The first thing I thought of after putting down Thirteen Reasons Why was who would make it to my list. Not that I was suicidal. It wouldn’t even be a suicide note. And the ones who were on the list wouldn’t be the reason for my sadness or whatever you can say but my source of joy. My source of strength, the reason why I can’t be broken even if I want to be. The reason why I am strong.
Written by Jay Asher, Thirteen Reasons Why, is a story of Hannah Baker, who commits suicide after going through betrayal, and bullying in her high school. Clay Jensen, who has crush on Hannah receives an audio tape diary, two weeks after Hannah’s suicide where she confesses thirteen reasons why she’d committed suicide.
To be honest, I wasn’t planning to read the book. When the series with the same name based on the book was released by Netflix, I debated on whether to watch it or not. My friends suggested that I should, but I knew that if I were to watch the series, I needed to read the book first. I still wasn’t sure about reading the book. Liking the books about death was one thing, but reading the book about suicide was something else. I mean, everyone knows how easily I become influenced by something I watch or read or hear.
But I changed my mind when a friend texted me, “Thank god, suicide is not contagious.”
Okay, I lied. After reading the book in one go, the first thing I thought of was whether I would ever make it to the list of anyone. Not the “you’re the reason why I killed myself” but rather “you’re the reason why I keep myself alive”. I know that I am not a superhero, but I also believe that I want to inspire people to continue to live, no matter what. I particularly thought of this one friend, wondering whether I would pass by his mind. Because I would feel the same thing Clay felt when he listens to the tape dedicated to him by Hannah. I also realized right then, that I needed to make my own list. Because I may never get a chance to say thank you to people I love.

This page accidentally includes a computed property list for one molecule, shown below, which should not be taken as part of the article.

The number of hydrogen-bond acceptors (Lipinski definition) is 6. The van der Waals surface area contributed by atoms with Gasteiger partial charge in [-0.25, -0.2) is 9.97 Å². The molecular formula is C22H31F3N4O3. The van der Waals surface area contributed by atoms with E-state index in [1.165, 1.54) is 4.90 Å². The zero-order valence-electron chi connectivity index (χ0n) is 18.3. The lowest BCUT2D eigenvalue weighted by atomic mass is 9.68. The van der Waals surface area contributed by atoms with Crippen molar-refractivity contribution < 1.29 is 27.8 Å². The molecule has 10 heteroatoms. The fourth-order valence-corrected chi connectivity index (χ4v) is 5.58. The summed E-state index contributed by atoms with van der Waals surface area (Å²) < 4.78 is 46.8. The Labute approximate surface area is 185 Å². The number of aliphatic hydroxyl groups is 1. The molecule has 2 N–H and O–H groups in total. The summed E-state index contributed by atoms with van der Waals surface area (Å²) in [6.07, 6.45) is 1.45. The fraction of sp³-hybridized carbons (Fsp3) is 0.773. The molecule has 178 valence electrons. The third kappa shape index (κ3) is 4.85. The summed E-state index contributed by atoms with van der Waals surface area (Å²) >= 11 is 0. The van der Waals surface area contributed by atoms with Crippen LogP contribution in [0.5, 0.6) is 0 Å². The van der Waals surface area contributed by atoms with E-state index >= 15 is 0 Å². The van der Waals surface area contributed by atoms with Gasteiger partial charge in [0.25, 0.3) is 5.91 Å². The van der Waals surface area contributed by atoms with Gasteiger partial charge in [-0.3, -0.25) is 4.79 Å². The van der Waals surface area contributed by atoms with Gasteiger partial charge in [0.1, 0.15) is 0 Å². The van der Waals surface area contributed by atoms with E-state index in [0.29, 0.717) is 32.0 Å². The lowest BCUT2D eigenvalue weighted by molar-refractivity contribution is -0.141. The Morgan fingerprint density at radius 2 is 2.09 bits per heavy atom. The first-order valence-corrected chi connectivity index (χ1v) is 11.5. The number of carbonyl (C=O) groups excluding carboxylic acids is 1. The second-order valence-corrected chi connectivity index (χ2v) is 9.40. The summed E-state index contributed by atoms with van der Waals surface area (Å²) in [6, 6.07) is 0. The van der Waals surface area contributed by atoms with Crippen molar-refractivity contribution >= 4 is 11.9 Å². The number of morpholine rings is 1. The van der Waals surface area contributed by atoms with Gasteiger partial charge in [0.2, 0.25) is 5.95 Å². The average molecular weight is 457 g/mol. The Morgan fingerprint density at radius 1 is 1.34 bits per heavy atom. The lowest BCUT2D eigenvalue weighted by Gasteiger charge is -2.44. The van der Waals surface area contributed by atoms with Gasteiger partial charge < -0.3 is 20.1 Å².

After losing three of my family members in three consecutive years, two being shocking deaths, I realized we don’t always get to say goodbye. But you see, I am a huge fan of goodbye. As much as I would get awkward, I also love to know that I have a proper time for farewell. A tight hug. That’s why I thought I will write a goodbye email. I decided that I would send a not-goodbye email right now, and will send emails every once in a while to renew the “love, hugs, bye” in case I miss the chance to say the goodbye.
That’s how I penned, “This is not a good bye. Not yet” email.
I got various response from various people. My best friends, both A. and S., along with my favorite person, responded in the way I expected them too. They were cool and calm. A. and favorite person replied sending me inspirations to be better than now. S. called after realizing I also emailed his girlfriend, which freaked her out. Actually, since I was to go on a trip a month later, S. thought that the email indicated I might not be back. “I think you’ll meet some Orlando Bloom and stay there” he had said a few days before I left. Then there were people getting emails from me for the first time, including S’s girlfriend so they all freaked out. And then there were two assholes who didn’t even read the email (wow) because one thought he would read it later, and the other didn’t check his email at all.
Overall, the book made me realize that people deserve to know if they can save you. And you need to tell them if you need help. I believe that some people cannot be saved but that doesn’t mean we should stop trying. And that everybody deserves a proper long hugs and goodbye.